5 Tips for Turning Holiday Drama Into Holiday Spirit

Posted on December 2, 2016 by Nate Regier / 0 comments
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For many families living in the United States, this holiday season may be a difficult one. Following one of the most divisive and nasty presidential elections in US history, tensions will likely be high when we gather at the holidays. Whether your family is one who can talk openly about hot topics like politics, or chooses to “agree to disagree” to keep the peace, it’s going to be tough to keep drama at bay. Here are five tips for keeping yourself sane this holiday season.

1. Focus on commonalities

This election has been focused almost exclusively on what divides candidates and people. With family and friends, you have so much more that unites you, that you have in common. Don’t let your party affiliation or candidate preference cause amnesia for the wonderful things you have in common.

2. Show curiosity

Whether you agree or disagree, asking curious questions helps lower tensions. People mostly just want to be heard. It’s much more important to listen curiously to them than to agree with them. When people don’t feel heard, that’s usually when they escalate.

3. Be open and own your feelings

It’s OK to share your feelings as long as you don’t blame someone else for them. Saying, “I am excited for what’s coming,” or “I am uncertain of what will happen next,” is very different than saying, “Hillary infuriates me,” or “Trump scares me.” If you don’t want to talk about hot topics, it’s OK to say, “I am very uncomfortable talking about this.”

4. Set kind boundaries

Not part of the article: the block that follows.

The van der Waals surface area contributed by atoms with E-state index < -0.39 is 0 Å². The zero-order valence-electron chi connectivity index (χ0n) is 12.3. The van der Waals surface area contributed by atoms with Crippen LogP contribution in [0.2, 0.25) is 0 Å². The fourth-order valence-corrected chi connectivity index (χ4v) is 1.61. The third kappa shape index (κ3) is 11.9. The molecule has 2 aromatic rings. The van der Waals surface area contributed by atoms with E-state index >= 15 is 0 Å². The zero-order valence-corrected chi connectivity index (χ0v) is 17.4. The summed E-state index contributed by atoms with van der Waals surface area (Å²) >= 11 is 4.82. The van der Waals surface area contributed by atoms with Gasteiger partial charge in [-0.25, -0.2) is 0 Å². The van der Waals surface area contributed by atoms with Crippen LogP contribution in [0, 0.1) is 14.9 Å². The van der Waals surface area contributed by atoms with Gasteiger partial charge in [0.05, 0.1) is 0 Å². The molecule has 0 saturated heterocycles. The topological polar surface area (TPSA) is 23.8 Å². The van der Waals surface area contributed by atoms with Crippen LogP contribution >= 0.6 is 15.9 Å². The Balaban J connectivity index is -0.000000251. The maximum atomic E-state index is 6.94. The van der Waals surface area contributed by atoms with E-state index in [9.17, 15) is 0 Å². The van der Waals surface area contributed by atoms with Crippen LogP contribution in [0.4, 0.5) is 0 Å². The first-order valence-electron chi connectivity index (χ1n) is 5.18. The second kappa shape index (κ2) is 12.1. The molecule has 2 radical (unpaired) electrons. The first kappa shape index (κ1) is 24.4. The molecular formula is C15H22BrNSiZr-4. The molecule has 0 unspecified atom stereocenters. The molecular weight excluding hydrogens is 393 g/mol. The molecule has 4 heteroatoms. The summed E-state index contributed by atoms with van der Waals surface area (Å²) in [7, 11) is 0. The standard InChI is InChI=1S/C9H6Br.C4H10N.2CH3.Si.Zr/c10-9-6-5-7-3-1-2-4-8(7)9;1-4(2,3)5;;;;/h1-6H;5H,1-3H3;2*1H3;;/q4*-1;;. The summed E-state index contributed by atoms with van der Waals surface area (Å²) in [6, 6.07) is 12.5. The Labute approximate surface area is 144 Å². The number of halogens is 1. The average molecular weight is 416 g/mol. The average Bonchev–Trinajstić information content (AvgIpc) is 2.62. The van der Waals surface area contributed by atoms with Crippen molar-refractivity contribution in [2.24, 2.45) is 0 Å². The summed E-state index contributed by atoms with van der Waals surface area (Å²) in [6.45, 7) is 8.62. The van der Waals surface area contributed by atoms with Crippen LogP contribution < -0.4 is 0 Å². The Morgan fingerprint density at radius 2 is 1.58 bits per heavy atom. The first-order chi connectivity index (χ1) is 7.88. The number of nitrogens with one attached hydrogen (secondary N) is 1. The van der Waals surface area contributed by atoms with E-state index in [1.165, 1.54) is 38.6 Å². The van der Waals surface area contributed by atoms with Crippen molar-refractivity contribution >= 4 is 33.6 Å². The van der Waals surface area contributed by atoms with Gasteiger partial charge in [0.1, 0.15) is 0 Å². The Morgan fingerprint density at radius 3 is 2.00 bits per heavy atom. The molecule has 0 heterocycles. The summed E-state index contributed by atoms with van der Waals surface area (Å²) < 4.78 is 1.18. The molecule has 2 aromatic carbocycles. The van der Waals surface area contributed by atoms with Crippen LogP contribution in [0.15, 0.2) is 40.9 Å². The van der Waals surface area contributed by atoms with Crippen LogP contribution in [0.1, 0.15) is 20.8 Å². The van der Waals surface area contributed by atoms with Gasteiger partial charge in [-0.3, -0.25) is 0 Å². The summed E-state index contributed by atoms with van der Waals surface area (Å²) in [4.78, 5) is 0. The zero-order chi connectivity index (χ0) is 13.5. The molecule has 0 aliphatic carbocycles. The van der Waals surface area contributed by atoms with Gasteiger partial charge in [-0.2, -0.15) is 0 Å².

Avoiding drama if it has negative consequences for you is still drama. It’s more healthy to set a boundary. Saying, “I prefer not to talk about politics. Will you please respect this?” is assertive, while hiding out in your bedroom to avoid your radical uncle is drama. Although, you gotta love this SNL skit about using a trip to Target as an excuse to escape drama.

5. Express gratitude

If we indulge our pessimistic side, it’s easy to focus on all the things going wrong and how things are unfair. Optimism and gratitude are disciplines that can be cultivated and practiced. When you are together this holiday, and every day, identify and share what you are grateful for. No matter how small, it is good for the soul to be thankful. Here’s an article by Michael Hyatt describing what other well-known names such as Tony Robbins and John Maxwell do to practice gratitude.

There is no easy way through the unrest and upheaval we are experiencing in our world today. I truly believe we won’t make it if we continue to divide and attack and blame each other. This applies to family too. This holiday, practice the behaviors and attitudes that align and unite, and you will have a lot more positive energy.

Copyright Next Element Consulting, LLC 2016

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